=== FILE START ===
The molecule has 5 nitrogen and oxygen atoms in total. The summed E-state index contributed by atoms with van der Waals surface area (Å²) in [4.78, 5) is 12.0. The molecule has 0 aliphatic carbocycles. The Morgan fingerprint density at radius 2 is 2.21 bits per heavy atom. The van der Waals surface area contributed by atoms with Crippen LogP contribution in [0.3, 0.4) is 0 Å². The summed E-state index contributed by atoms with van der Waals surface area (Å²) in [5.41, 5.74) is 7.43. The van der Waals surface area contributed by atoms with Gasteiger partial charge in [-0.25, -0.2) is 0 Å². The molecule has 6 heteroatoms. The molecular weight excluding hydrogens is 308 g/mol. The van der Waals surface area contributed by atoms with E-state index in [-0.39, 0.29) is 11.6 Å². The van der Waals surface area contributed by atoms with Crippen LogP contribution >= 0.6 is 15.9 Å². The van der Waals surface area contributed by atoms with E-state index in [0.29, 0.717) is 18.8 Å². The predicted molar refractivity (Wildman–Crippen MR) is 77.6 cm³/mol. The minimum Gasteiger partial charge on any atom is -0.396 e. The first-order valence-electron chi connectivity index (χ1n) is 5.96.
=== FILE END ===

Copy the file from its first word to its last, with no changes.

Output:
The molecule has 5 nitrogen and oxygen atoms in total. The summed E-state index contributed by atoms with van der Waals surface area (Å²) in [4.78, 5) is 12.0. The molecule has 0 aliphatic carbocycles. The Morgan fingerprint density at radius 2 is 2.21 bits per heavy atom. The van der Waals surface area contributed by atoms with Crippen LogP contribution in [0.3, 0.4) is 0 Å². The summed E-state index contributed by atoms with van der Waals surface area (Å²) in [5.41, 5.74) is 7.43. The van der Waals surface area contributed by atoms with Gasteiger partial charge in [-0.25, -0.2) is 0 Å². The molecule has 6 heteroatoms. The molecular weight excluding hydrogens is 308 g/mol. The van der Waals surface area contributed by atoms with E-state index in [-0.39, 0.29) is 11.6 Å². The van der Waals surface area contributed by atoms with Crippen LogP contribution >= 0.6 is 15.9 Å². The van der Waals surface area contributed by atoms with E-state index in [0.29, 0.717) is 18.8 Å². The predicted molar refractivity (Wildman–Crippen MR) is 77.6 cm³/mol. The minimum Gasteiger partial charge on any atom is -0.396 e. The first-order valence-electron chi connectivity index (χ1n) is 5.96.